German voters will go to the polls this weekend in a national election whose outcome could change the future of Germany and the euro zone. With one day of campaigning to go before the votes are cast on September 22, the outcome of the election and its potential impact on Europe is still uncertain, according to analysts and voter polls.
According to the latest polls, Merkel's conservative lead has narrowed ahead of the vote on Sunday. Merkel and her conservative CDU/CSU coalition would receive 38 percent of the vote, an INSA poll showed on Thursday. Meanwhile, while the coalition's junior partner, the Free Democrats (FDP), would receive 6 percent of the vote giving the coalition a combined 44 percent -- not enough to give them a majority in parliament,
INSA's poll showed that the main opposition social democrat party (the SPD), led by Peer Steinbrueck, had 28 percent of the vote, while the Green party had 8 percent of the vote.
One potential upset could be the anti-euro Alternative fur Deutschland (AfD) party, which has hit the 5 percent threshold enough to gain a seat in parliament, the poll showed. The INSA poll is broadly matched by a telephone poll of voters by public television network ZDF.
(Read more: How does Germany's electoral system work?)
If the polls are borne out in the public vote, Merkel would likely return to serve a third time in office but could be forced into forming a "grand coalition" with her rival Steinbrueck and his center-left party.
This could mean a change in policy for Germany, Europe's biggest economy and a powerful influence in the 17-country group of countries that use the euro. The country has drawn criticism over its insistence that harsh spending cuts -- rather than measures to encourage growth – are the answer to the euro zone's crisis over too much government debt.
A "grand coalition" could cause Germany's policy towards Europe to be more "constructive and euro-friendly," Sebastian Dullien, a professor for International Economics and senior policy fellow at the European Council on Foreign Relations told CNBC on Friday.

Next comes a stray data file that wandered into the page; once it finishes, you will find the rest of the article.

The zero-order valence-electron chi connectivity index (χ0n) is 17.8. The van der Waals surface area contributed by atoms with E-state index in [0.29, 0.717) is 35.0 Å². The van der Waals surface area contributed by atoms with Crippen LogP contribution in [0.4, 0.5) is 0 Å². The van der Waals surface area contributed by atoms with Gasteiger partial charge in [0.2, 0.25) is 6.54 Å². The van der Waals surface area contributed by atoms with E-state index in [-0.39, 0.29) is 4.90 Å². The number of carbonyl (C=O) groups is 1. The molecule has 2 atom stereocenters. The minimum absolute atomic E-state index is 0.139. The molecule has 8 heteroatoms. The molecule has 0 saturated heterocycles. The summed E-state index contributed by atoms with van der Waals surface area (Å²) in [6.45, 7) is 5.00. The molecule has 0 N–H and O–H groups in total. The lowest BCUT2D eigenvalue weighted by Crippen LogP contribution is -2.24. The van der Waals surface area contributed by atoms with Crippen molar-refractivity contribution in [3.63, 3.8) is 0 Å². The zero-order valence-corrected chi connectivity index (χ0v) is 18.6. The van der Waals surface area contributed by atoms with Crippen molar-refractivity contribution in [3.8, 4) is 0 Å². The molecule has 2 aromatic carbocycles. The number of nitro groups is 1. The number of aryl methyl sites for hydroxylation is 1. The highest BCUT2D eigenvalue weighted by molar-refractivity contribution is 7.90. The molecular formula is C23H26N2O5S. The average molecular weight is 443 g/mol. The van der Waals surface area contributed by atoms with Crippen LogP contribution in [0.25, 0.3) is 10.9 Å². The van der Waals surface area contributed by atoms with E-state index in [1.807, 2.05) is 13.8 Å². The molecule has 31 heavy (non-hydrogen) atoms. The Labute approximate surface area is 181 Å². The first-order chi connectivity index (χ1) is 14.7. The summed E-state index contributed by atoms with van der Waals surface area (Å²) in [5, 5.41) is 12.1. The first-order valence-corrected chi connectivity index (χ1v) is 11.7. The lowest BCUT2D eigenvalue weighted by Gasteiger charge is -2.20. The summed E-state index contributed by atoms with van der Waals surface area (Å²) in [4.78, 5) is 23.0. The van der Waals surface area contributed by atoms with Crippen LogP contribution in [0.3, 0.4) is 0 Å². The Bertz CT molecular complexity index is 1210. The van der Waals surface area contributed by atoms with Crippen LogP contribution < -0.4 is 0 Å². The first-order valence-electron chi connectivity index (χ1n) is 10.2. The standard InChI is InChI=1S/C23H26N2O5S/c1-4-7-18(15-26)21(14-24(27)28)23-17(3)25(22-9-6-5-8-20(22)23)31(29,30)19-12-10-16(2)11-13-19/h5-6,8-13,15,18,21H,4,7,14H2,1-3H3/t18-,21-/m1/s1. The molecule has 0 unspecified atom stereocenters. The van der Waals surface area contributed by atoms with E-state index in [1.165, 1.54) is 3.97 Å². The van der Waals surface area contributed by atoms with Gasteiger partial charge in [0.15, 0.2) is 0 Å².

"In a grand coalition, Merkel will have much more leeway to do what it takes to save the euro than in the current coalition."
However, other analysts predict the elections will likely mean "more of the same" in terms of Germany's policies towards its debt-ridden southern euro zone neighbors.
"There are some expectations to see some bold moves from Germany after the elections and I think we're going to be disappointed. The key word here is 'continuity'," David Costa, dean at Robert Kennedy College in Zurich, told CNBC on Friday.
"The agenda in terms of post-election is still going to be a slow recovery for Europe because the idea of Germany is really to stay on course in terms of fiscal austerity and low inflation. Germany will certainly resist pressure to implement measures to increase spending."
Irwin Collier, professor of economics at the Freie Universitat Berlin, said that any coalition would continue to support the euro, however.
(Read more: Goodbye southern Europe: Germany's alternative?)
"It's interesting which coalition shows up at the end of Sunday or in the next week but essentially we're going to see the same euro zone policies, such as allowing adjustments to be made in the periphery as long as structural reforms are seen…Everything will be done to protect the euro, that is clear. The backstop of the euro will remain Germany's fundamental commitment to the euro."
Merkel and Steinbrueck have been using their last week of campaigning to focus on their leadership differences. At a campaign rally in Berlin on Thursday, Steinbrueck dismissed the polls and attacked Merkel's leadership, saying she was too cautious and lacked his leadership style.
In the meantime, many German voters still see Merkel as a "safe pair of hands." Nicknamed "mutti" (mother) by the German electorate, Merkel has portrayed herself through her campaign as a stable figure who has presided over a nascent economic recovery in the euro zone and an economically resilient Germany.
Anti-euro zone sentiment is running high among German voters who feel that they have had to bail out their more financially imprudent euro zone neighbors during the region's economic crisis. This, combined with a large contingent of undecided voters of around 30 percent, according to an Allensbach poll this week, could complicate a post-election outcome further.
"Although we remain cautious about AfD's prospects of securing seats in the Bundestag [the German parliament] we certainly do not rule it out," Alastair Newton, senior political analyst at Nomura said on Thursday, warning that a risky "post-election hiatus" was a more likely threat to post-election stability in Germany.
"We stand by the forecast set [that] the most likely election outcome remains a grand coalition of the CDU/CSU and the SPD. However, the post-election process of getting a [such a] government in place may be far from straightforward. We stress again that none of this implies any significant shift in Germany's policy towards the euro zone crisis," he added.
- By CNBC's Holly Ellyatt, follow her on Twitter @HollyEllyatt. Follow us on Twitter: @CNBCWorld